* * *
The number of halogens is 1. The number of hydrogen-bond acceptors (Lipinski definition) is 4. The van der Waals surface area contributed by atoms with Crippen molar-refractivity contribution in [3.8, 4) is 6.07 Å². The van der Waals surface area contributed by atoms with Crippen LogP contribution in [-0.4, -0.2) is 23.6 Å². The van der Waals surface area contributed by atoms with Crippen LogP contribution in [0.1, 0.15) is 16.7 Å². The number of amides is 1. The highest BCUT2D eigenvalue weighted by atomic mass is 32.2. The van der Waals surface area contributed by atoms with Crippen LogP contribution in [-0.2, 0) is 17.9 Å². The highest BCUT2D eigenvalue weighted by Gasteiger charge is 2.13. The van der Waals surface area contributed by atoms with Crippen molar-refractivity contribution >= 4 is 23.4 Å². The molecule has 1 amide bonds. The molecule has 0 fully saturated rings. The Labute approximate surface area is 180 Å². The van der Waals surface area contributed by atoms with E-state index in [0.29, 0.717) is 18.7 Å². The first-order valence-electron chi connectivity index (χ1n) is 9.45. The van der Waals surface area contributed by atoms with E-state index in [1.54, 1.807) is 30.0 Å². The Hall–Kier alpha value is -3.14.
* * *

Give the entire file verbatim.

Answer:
The number of halogens is 1. The number of hydrogen-bond acceptors (Lipinski definition) is 4. The van der Waals surface area contributed by atoms with Crippen molar-refractivity contribution in [3.8, 4) is 6.07 Å². The van der Waals surface area contributed by atoms with Crippen LogP contribution in [-0.4, -0.2) is 23.6 Å². The van der Waals surface area contributed by atoms with Crippen LogP contribution in [0.1, 0.15) is 16.7 Å². The number of amides is 1. The highest BCUT2D eigenvalue weighted by atomic mass is 32.2. The van der Waals surface area contributed by atoms with Crippen LogP contribution in [-0.2, 0) is 17.9 Å². The highest BCUT2D eigenvalue weighted by Gasteiger charge is 2.13. The van der Waals surface area contributed by atoms with Crippen molar-refractivity contribution >= 4 is 23.4 Å². The molecule has 1 amide bonds. The molecule has 0 fully saturated rings. The Labute approximate surface area is 180 Å². The van der Waals surface area contributed by atoms with E-state index in [0.29, 0.717) is 18.7 Å². The first-order valence-electron chi connectivity index (χ1n) is 9.45. The van der Waals surface area contributed by atoms with E-state index in [1.54, 1.807) is 30.0 Å². The Hall–Kier alpha value is -3.14.